March 31, 2009

Assembly Passes 2009-2010 State Budget Legislation

Silver: Spending Plan Protects Investments in Education, Healthcare, Child Welfare and the Environment, Enacts Historic Medicaid Reforms and Sets the Stage for a Strong Economic Recovery

Assembly Speaker Sheldon Silver and Assembly Ways and Means Chairman Herman D. Farrell, Jr. today announced the Assembly passed the SFY 2009-2010 budget, before the start of the fiscal year, April 1.

Noting the extraordinary economic challenges facing the nation, the lawmakers said the $132 billion spending plan closes a projected a $17.65 billion General Fund gap by implementing $5.1 billion in necessary spending cuts, raising $5.2 billion in revenue, utilizing $1.1 in non-recurring revenues and maximizing $6.2 billion in federal stimulus dollars.

"Faced with the largest deficit in New York's history, our plan makes $6 billion in spending cuts - including $800 million dollars through the Deficit Reduction Package. These cuts include historic reforms to Medicaid that will save $1.6 billion this year and billions more in future years - while leveraging $5 billion in federal Medicaid dollars. In order to balance the budget and prevent deep cuts to schools, healthcare, seniors, child welfare and the environment this budget temporarily increases income taxes on high earners," said Silver.

"In addition, this budget advances two long held Assembly priorities: reform of the Rockefeller drug laws to emphasize treatment and prevention over incarceration and an expansion of New York's nickel deposit law to bottled water - a move that will clean up New York's environment and raise an additional $115 million," Silver continued.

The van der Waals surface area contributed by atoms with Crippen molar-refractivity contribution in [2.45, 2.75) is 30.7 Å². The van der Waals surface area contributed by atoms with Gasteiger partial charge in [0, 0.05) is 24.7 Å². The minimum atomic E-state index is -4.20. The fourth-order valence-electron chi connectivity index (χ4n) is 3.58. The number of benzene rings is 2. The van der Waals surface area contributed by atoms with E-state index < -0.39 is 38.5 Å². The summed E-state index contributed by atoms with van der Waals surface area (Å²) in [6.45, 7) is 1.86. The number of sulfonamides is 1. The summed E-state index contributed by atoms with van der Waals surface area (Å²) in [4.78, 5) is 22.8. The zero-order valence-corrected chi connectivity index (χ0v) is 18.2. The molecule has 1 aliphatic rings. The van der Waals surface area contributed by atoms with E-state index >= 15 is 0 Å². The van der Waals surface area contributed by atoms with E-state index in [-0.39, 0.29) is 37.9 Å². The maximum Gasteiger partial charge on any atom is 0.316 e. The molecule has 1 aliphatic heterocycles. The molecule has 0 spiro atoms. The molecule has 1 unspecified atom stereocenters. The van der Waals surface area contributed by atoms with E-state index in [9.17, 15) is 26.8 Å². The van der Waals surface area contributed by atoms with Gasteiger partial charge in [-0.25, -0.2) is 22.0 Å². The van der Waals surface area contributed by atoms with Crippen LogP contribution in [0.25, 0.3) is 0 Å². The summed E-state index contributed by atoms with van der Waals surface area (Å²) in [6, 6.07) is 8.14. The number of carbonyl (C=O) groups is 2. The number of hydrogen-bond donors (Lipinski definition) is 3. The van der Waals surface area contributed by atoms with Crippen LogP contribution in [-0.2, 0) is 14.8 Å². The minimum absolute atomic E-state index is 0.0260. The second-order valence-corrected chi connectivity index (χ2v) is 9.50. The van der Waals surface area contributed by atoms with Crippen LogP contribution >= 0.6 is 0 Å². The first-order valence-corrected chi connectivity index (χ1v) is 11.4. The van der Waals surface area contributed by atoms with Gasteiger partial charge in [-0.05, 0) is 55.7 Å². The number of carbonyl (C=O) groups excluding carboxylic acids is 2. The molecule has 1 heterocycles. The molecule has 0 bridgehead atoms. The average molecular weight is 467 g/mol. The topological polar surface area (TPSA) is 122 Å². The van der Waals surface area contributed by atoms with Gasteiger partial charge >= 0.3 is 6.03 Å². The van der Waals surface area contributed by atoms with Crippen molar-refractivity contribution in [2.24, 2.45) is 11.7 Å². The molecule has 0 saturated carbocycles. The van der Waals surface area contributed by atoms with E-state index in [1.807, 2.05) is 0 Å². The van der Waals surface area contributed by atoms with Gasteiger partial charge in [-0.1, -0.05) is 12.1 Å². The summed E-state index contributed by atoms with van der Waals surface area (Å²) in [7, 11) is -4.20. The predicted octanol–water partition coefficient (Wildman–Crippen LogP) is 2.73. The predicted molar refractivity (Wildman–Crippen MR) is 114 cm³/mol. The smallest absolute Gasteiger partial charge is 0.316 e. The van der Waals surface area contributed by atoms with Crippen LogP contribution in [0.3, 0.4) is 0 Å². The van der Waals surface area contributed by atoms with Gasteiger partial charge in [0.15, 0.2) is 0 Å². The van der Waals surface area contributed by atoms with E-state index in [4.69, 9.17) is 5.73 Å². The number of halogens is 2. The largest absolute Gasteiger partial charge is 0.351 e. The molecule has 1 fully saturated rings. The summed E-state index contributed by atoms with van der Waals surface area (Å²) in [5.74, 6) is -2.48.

"Our state is on schedule to implement the 2009-2010 state spending plan. This budget is a sound, fiscally prudent plan that reflects the economic realities of our state," Farrell said.

The 2009-2010 state budget continues the Assembly's commitment to providing a quality education for New York State's children despite tough economic times. The budget stabilizes aid to schools by restoring $1.1 billion to school districts.

The budget also lifts the freeze on reimbursable expense-based aids, including transportation, building aid and BOCES - ensuring school districts have access to the funds they need. Overall, schools will benefit from an estimated increase of $403 million with these aids over the 2008-09 school year. Foundation aid for the 2009-2010 school year will remain at current levels. The Assembly continues its historic commitment to foundation aid by phasing in full funding over three years, a year earlier than the executive's proposal, starting in 2011-12.

The budget also uses the federal funds to help local school districts over the next two years. The federal stimulus funding provides $906 million in Title 1 funds, which is financial assistance for schools with high percentages of disadvantaged children to help ensure all children meet the state's academic standards. Additionally, $794 million is allocated for the Individuals with Disabilities in Education Act (IDEA), ensuring that additonal financial support for, special education and related services is provided to children with disabilities.

The budget also rejects the Preschool Special Education cost shift onto school districts, which will save school districts $185 million in the 2009-10 school year.

The Assembly continues its commitment to universal pre-kindergarten by maintaining funding at $376 million. In addition, the budget accepts the executive's proposal to allow for the mid-year expansion of programs that started in the 2008-09 school year.